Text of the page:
1988: Suicide

All-American heroes in flames, my right hand a god
controlling the world’s freedom while my left hand presses
the knob of the aerosol bomb – Aqua Net in all its hot purple
splendor – slips, and Duke and Snake Eyes nearly collateral
damage to Voltar’s char-bubbled plastic skin. No miracle
will get our mother to buy another Voltar. He’s dead, she said.
Resurrection is imagination to innocence. We built the base
out of a tin can, walls raised from crayons, broken pencils:
a child’s revival. Inside, the paratrooper closes my mother’s
door, slowly, and gives us a once-over. He tells us how monkeys
threw shit at them when they landed in the jungle. We landed
in this shithole of a trailer after the drunk lost his house. Men
imagined themselves our father for three weeks at a time.
Not once did they resurrect my father, blown away
one October. We were tracing the topography of the states
of emotion. My sister says he walked himself into a hole
dug by prairie dogs – that they were evil fuckers and he tripped
on their drugs, sold everything in the house. Mother coasted
the back alleys of Oklahoma City, toward Ohio, when she flipped
the van as I swam in her belly. My sister says I should’ve been
retarded or dead. The white knight awoke from his methadone
slip up while Mother was on a morphine drip – doctors gave nine lives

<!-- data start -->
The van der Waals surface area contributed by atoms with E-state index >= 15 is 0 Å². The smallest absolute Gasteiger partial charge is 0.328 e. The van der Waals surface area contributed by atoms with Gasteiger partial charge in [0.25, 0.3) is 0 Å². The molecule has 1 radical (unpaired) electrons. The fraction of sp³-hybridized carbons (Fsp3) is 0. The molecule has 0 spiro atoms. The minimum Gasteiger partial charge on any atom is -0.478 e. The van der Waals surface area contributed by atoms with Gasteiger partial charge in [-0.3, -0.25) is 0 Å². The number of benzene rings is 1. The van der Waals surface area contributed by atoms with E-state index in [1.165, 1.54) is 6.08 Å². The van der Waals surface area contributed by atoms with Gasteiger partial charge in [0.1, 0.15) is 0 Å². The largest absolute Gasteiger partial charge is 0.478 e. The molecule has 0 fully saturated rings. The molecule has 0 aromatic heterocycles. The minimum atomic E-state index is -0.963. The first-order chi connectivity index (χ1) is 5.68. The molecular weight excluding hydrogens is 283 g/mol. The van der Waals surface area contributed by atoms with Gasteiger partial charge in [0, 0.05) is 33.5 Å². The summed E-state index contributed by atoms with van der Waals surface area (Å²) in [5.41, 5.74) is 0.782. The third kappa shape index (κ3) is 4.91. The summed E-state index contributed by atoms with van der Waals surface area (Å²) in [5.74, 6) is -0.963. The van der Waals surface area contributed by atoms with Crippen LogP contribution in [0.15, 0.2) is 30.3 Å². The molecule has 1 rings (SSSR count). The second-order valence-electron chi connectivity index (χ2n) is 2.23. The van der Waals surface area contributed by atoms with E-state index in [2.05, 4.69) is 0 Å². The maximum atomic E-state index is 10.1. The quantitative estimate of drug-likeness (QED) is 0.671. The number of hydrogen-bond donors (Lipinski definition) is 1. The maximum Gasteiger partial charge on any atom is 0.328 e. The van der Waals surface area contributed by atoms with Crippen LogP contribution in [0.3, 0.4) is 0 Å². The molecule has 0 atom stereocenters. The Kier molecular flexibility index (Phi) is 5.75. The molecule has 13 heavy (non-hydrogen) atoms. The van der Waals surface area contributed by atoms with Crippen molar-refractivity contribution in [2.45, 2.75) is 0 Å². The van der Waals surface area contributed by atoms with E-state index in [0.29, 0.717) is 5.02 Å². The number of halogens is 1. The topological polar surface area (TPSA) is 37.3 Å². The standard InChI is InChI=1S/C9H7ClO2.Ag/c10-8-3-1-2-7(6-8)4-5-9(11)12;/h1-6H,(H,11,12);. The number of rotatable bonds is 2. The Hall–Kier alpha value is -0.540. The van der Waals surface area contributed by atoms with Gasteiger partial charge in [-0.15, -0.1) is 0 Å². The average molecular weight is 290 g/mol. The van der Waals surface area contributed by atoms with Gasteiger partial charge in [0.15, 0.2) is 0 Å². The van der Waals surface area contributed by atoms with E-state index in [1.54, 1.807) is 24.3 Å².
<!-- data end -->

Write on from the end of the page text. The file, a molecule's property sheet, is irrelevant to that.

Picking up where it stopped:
to her pulp of leg. Like all fairy tales, the knight was trolled by trolls,
witches – the most damned spirits pulled him down the six years
he wanted to be Father. Too many times, he offered himself
to them like a buoy that doesn’t know if it’s the sea’s savior
or just a fated object struggling to survive impossible waters.
The day before his thirty-third birthday, he vanished
like Jesus. Like a rain drop in the river. We translated days
into years. Years into men. In ’92, a tornado brushed
the field, painted the harvest into a wheaten-skied Oz.
We followed the road; only, home was not a place
we understood. Perhaps that’s why my sister hates Dorothy.
If this version’s truth, my father is the heartless Lion. If he baptized
himself in the river, how can I forgive? I was cradled
by these men because Mother wanted to apologize to somebody
for her guilt – they wanted in her bedroom, so she told them
the secret to heroism was her children. They slipped
each time – like action figures unaware who really held the strings.

Christopher Ankney has been published in journals such as Copper Nickel, Prairie Schooner, The Los Angeles Review, and Fourteen Hills. His work has been nominated five times for a Pushcart. He lives with his wife in Annapolis, Maryland, where he teaches English and Creative Writing at Anne Arundel Community College.